Google is about to fight the first serious antitrust battle of the 21st century. Beginning this week, the Department of Justice (DOJ) will argue in federal court that Google engaged in anticompetitive practices to maintain its status as the most popular search engine in the world.
The claim, being put before Obama appointee Judge Amit P. Mehta, is that Google wrongfully entered into exclusivity agreements with smartphone manufacturers, including Apple and Samsung, to preinstall its search engine as the default option on their device web browsers.
Stephen Kent, Media Director for the Consumer Choice Center, an international consumer advocacy group based in Washington, D.C., said of the DOJ’s case, “Antitrust cases like this are predicated on the false assumption that consumers have been duped into using a product, even when that product is broadly accepted as the gold standard for its industry. This is a waste of time for our court system.”
The lawsuit was originally brought in October 2020 by then-Attorney General Bill Barr, during the final months of the Trump administration. The suit contends that Google has illegally kept the public from easy access to Microsoft’s Bing, Mozilla, and DuckDuckGo for online searches. If Judge Mehta agrees, Google could be forced to restructure.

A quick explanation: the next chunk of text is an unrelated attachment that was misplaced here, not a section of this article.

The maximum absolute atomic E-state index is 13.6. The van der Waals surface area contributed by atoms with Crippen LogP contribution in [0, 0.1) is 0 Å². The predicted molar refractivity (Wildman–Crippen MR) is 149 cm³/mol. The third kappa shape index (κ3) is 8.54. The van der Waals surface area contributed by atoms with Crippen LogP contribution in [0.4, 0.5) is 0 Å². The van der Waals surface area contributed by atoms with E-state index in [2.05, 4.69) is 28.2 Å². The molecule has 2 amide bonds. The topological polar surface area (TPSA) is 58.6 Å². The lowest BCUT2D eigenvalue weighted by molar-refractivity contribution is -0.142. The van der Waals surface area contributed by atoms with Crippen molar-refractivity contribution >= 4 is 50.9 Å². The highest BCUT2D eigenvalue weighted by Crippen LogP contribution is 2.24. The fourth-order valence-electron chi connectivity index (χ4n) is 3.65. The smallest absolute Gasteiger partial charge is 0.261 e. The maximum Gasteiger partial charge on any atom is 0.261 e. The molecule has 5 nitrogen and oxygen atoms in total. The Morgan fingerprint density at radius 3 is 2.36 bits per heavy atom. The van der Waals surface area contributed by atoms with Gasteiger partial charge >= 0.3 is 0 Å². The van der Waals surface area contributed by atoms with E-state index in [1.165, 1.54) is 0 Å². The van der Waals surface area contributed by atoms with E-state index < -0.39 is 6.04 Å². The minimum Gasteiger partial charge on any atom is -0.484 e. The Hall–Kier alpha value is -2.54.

Default search engine deals are commonplace in the development of web browsers. Consumers enjoy ready-to-use products and expect a quality experience. That’s why Mozilla canceled its deal with Yahoo in 2017 for a default search arrangement, reinstating Google Search. So many consumers were switching manually, Mozilla responded in an effort to protect their own brand.
The Consumer Choice Center stands against this politicized attack by the Department of Justice on Google. Mobile device manufacturers want consumers to have a top-notch experience when using their product, and presetting Google as the search engine is within their right. “I’ve used DuckDuckGo on my iPhone now for several years, and even now it takes just four clicks to switch back to Google, Bing or Yahoo,” Kent continued, “This suit is about distracting Google from its core business, bogging them down to prevent further growth, and making an example of a major tech company for political points at a time of bipartisan skepticism of the tech sector. This does nothing to improve consumer welfare, and will harm future innovation that consumers demand.”